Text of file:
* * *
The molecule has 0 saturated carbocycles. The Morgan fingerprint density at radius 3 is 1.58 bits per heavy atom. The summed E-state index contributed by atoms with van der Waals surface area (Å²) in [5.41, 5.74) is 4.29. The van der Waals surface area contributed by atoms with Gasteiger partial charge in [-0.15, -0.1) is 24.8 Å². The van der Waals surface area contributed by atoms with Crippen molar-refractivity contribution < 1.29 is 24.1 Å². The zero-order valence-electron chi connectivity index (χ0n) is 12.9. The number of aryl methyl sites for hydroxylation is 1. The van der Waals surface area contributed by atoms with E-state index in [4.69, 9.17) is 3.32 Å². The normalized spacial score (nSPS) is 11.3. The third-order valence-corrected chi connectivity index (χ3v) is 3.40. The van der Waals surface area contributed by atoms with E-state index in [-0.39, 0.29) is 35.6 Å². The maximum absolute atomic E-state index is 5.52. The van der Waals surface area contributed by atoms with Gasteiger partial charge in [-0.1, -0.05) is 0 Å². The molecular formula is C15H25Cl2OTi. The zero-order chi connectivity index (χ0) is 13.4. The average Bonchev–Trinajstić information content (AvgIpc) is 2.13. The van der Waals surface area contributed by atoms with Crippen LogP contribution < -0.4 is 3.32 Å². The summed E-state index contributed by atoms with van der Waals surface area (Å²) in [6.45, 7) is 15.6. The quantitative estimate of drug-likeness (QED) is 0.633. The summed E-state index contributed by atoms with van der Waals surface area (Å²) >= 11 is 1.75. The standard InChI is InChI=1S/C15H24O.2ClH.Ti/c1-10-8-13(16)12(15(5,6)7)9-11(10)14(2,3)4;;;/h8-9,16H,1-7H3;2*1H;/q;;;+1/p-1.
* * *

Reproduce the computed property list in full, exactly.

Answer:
The molecule has 0 saturated carbocycles. The Morgan fingerprint density at radius 3 is 1.58 bits per heavy atom. The summed E-state index contributed by atoms with van der Waals surface area (Å²) in [5.41, 5.74) is 4.29. The van der Waals surface area contributed by atoms with Gasteiger partial charge in [-0.15, -0.1) is 24.8 Å². The van der Waals surface area contributed by atoms with Crippen molar-refractivity contribution < 1.29 is 24.1 Å². The zero-order valence-electron chi connectivity index (χ0n) is 12.9. The number of aryl methyl sites for hydroxylation is 1. The van der Waals surface area contributed by atoms with E-state index in [4.69, 9.17) is 3.32 Å². The normalized spacial score (nSPS) is 11.3. The third-order valence-corrected chi connectivity index (χ3v) is 3.40. The van der Waals surface area contributed by atoms with E-state index in [-0.39, 0.29) is 35.6 Å². The maximum absolute atomic E-state index is 5.52. The van der Waals surface area contributed by atoms with Gasteiger partial charge in [-0.1, -0.05) is 0 Å². The molecular formula is C15H25Cl2OTi. The zero-order chi connectivity index (χ0) is 13.4. The average Bonchev–Trinajstić information content (AvgIpc) is 2.13. The van der Waals surface area contributed by atoms with Crippen LogP contribution < -0.4 is 3.32 Å². The summed E-state index contributed by atoms with van der Waals surface area (Å²) in [6.45, 7) is 15.6. The quantitative estimate of drug-likeness (QED) is 0.633. The summed E-state index contributed by atoms with van der Waals surface area (Å²) >= 11 is 1.75. The standard InChI is InChI=1S/C15H24O.2ClH.Ti/c1-10-8-13(16)12(15(5,6)7)9-11(10)14(2,3)4;;;/h8-9,16H,1-7H3;2*1H;/q;;;+1/p-1.